Two very special migrants will be arriving any time soon, and both can be particularly difficult to spot. Thankfully, the Golden Oriole tends to like to call even when it is stopping off to feed. I have had some good success with this species year on year on the road that leads up to Cala San Vicente. I park up somewhere safe and get out of the car and listen for the distinctive ‘wheela wheeoo’ call. Despite the golden yellow of this bird, they are virtually impossible to see if perched up in the dense green foliage of the Oaks. The ‘jackdaw’ sized Roller can also be found in this area, but anywhere where there is telephone wires and poles can see them. They tend to like to perch on these, and the road leading to Son Real and the back roads of the Albufereta have proved good reliable sites for me.


No orchids for me!

I was really looking forward to visiting a few old haunts to see the orchids this April and May, namely Son Real, the Albufereta and La Gola. In April last year I had a great time in Son Real where I was studying groups of Bee Orchids, Tongue Orchids and Pyramidal Orchids, with several isolated groups of Bug Orchids mixed in for good measure. It is a real shame that I will miss these this year, and already I can’t wait for next spring for a chance to see them again. La Gola proved great for orchids last year, where my friend and staff member Cristina Fiol-Paris showed me a delightful Mirror Orchid. Bee Orchids were showing really well here and I was shown two species of Tongue Orchid which was nice. Similarly, I particularly enjoyed looking at the groups of Pyramidal Orchids in the Pine copse at the Albufereta, and of course, I am always on the lookout for the Giant Orchid that can sometimes still be seen in flower in late April. The special group of deep-red Marsh Orchids I always visit near to Son Bonc (Albufera) likewise will have to wait for another year now.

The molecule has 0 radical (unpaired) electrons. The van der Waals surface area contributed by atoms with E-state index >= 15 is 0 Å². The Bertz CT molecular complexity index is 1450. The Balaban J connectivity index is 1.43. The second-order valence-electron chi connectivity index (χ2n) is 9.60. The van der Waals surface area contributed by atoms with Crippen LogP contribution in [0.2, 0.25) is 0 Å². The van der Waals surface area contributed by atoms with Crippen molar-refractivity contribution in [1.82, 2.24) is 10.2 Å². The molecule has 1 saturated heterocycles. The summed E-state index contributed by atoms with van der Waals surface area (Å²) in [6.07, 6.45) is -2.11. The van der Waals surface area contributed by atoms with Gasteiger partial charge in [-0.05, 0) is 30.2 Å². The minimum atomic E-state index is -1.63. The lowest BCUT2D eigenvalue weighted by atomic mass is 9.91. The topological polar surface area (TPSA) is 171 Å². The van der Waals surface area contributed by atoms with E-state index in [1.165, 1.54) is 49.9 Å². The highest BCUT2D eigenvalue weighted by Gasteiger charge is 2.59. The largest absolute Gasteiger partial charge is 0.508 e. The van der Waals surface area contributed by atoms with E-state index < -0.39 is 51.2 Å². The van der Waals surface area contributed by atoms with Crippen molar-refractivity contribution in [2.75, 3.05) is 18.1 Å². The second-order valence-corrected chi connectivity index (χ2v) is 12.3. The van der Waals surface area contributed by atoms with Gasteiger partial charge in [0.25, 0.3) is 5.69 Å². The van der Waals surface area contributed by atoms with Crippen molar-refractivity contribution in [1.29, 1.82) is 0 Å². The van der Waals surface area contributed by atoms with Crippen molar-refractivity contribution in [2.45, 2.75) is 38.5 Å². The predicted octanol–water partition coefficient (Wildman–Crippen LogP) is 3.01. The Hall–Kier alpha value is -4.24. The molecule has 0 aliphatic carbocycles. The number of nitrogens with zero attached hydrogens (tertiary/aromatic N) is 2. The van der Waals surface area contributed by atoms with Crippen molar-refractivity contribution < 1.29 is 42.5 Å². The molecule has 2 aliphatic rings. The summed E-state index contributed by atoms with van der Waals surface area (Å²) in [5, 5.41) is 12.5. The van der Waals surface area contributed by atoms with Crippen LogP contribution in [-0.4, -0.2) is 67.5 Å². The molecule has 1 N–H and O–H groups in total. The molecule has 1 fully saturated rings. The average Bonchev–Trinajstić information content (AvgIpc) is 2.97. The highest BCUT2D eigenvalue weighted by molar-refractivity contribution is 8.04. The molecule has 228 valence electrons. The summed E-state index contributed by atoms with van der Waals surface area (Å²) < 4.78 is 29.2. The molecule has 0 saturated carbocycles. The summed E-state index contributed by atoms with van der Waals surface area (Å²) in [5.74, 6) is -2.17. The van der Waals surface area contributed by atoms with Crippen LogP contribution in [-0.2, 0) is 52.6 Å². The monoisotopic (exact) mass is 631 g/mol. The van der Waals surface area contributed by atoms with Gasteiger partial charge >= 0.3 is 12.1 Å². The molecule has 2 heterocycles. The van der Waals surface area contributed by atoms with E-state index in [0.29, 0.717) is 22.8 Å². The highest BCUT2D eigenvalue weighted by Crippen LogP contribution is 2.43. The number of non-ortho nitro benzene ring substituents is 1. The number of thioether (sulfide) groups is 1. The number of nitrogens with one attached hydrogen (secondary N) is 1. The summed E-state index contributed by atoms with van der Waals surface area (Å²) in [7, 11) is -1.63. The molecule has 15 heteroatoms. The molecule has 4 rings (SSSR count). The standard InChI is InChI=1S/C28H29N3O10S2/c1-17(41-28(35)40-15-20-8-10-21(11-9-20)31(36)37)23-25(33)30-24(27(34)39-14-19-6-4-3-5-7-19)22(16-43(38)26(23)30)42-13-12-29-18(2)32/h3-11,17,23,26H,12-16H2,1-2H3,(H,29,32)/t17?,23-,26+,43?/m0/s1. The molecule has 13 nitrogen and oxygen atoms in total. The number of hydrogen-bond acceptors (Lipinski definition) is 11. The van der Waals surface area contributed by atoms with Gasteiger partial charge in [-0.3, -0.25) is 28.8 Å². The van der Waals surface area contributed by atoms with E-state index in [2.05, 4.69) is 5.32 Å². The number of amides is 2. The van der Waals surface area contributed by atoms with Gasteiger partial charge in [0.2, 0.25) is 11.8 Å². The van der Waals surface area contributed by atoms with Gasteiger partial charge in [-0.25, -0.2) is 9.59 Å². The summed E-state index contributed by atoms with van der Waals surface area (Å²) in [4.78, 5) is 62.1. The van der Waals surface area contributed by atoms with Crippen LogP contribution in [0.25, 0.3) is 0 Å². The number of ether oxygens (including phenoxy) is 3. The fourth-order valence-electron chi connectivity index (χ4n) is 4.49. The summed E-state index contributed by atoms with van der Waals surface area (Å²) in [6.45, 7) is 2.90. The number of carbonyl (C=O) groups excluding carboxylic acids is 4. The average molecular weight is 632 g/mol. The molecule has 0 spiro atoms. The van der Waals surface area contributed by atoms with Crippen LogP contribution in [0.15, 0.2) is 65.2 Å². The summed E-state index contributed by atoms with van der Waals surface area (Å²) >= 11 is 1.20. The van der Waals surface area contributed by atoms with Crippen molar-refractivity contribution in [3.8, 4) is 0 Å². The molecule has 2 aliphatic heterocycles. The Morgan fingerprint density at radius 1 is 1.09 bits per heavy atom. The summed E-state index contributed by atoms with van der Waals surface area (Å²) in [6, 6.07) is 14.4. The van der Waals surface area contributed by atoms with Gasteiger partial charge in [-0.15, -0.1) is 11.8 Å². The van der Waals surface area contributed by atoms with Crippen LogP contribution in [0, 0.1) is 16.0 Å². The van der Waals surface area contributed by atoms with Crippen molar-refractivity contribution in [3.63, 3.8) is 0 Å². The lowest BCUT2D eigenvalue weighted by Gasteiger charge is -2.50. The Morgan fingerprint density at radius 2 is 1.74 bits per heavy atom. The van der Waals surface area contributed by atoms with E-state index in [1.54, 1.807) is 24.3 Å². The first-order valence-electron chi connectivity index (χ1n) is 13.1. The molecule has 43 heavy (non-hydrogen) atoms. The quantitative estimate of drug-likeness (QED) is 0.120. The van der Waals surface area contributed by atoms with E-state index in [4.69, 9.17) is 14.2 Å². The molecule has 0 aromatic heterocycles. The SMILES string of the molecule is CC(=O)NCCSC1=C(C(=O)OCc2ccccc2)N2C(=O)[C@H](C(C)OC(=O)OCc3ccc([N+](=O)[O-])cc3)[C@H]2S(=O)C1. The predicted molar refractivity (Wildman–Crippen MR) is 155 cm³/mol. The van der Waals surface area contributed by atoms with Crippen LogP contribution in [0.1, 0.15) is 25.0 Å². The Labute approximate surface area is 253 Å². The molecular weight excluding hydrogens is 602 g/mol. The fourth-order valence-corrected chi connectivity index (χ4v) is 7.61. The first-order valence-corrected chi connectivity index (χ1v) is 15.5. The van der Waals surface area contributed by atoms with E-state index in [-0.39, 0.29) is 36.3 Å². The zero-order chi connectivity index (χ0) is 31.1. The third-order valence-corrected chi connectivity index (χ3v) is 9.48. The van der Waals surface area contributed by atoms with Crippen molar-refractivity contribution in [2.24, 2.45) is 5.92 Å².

Tongue OrchidTongue Orchid. All photos: Neville James-Davies

As necessary as the lockdown is, when you are so in love with nature it is a difficult time to adjust to. My only consolation is to think that by September or October there will be some movement allowed and I can search for a species of orchid that still eludes me to this day and one which will be a lifer for me – Autumn Lady’s Tresses. I have an idea of where I can search for these little beauties so fingers crossed. Also, I am so looking forward to just sitting outside of a café and sipping a fine cup of coffee and watching the world go by. Ah, daydreaming can be bliss sometimes, but the reality is always better.

Migrating WoodpigeonsA group of migrating Wood pigeons.

For a copy of the newly published book Birds of Mallorca, please email Neville on This book will make a fantastic edition to your collection and is A5 in size so it can be taken out into the field as well. I look forward to hearing from you.